Amid the confusion surrounding Mexico's presidential election, one thing was clear Monday: The Institutional Revolutionary Party's historic defeat six years ago was not a fluke.
The PRI, which ruled Mexico for 71 years until it was narrowly defeated by Vicente Fox in 2000, got a painful beating at the polls Sunday.
Its presidential candidate finished third at least 13 percentage points behind the front-runners and it lost its plurality in Congress for the first time since it was formed in 1929, preliminary results indicated, reports AP.
According Globe and Mail, as preliminary results showed the two front-runners within a couple of percentage points, federal election officials announced last night that the results were too close and they would wait until all ballots were counted across the country.
"From the quick count, it is not possible to declare a precise winner," said Luis Carlos Ugalde, chairman of the electoral institute in a nationally televised statement three hours after the official close of voting.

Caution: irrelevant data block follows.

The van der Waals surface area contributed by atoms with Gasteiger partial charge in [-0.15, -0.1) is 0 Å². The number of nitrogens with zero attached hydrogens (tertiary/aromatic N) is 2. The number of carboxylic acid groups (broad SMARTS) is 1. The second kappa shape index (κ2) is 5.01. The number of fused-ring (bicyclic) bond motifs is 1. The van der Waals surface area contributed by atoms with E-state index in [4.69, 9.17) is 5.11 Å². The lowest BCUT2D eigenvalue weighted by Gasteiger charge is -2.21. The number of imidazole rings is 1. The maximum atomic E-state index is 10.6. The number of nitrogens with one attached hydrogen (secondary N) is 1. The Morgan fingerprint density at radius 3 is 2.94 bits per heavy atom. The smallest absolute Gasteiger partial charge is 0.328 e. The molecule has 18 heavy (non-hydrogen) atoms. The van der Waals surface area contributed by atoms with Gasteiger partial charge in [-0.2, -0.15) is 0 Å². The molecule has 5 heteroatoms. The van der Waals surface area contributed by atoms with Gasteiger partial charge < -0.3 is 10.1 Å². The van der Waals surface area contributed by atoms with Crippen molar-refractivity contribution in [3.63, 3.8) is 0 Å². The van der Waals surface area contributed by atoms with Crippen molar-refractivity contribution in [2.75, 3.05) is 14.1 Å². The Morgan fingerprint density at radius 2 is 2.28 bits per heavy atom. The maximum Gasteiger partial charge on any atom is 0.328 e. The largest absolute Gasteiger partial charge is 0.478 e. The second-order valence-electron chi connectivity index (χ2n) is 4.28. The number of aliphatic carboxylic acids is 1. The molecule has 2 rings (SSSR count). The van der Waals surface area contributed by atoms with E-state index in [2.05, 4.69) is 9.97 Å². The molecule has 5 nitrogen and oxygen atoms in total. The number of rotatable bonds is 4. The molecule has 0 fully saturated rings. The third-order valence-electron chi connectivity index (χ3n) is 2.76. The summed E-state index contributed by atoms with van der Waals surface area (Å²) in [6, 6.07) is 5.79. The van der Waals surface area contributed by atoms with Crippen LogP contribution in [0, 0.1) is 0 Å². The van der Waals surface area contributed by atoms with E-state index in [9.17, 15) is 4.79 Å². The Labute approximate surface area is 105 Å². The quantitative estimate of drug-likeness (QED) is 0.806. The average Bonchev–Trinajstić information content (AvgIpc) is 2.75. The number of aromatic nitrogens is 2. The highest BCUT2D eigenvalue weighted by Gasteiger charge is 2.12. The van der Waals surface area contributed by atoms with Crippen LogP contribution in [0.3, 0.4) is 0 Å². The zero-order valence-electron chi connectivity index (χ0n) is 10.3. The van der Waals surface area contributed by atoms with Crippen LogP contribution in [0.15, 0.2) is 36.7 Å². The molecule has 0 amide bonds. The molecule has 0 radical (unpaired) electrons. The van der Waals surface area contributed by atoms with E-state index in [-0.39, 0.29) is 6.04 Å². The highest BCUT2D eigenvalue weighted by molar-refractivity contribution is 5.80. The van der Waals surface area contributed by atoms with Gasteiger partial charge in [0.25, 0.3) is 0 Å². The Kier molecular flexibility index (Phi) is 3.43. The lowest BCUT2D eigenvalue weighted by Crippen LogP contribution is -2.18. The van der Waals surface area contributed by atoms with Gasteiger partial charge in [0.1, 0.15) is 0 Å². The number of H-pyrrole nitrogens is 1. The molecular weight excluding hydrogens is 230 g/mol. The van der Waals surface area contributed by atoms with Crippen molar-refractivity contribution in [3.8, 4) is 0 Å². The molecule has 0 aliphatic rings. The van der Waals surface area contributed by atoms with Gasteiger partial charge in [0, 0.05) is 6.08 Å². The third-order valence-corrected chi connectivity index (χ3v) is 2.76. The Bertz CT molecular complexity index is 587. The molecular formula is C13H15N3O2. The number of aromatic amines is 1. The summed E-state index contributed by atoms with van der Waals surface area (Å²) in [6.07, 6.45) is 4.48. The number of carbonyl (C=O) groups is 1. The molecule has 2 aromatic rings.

Just before the polls closed, Luis Ugalde, the head of the Federal Electoral Institute, appeared on national television and urged candidates and their supporters to wait for official results.
At stake in the contest is whether the country remains on a conservative track and stays a firm U.S. ally or joins a trend that has brought several leftists to power in Latin America in recent years, weakening Washington's influence.
The election was another milestone in the country's march toward full democracy after more than seven decades of single-party, autocratic rule, which ended with the election six years ago of President Vicente Fox, who by law cannot run for another term.
The campaign was marked by wide differences on how to handle the economy and a storm of negative advertising, as Lopez Obrador's opponents tried to generate a high level of anxiety that his leftist populism would undo the country's democratic progress and stability, informs Denver Post.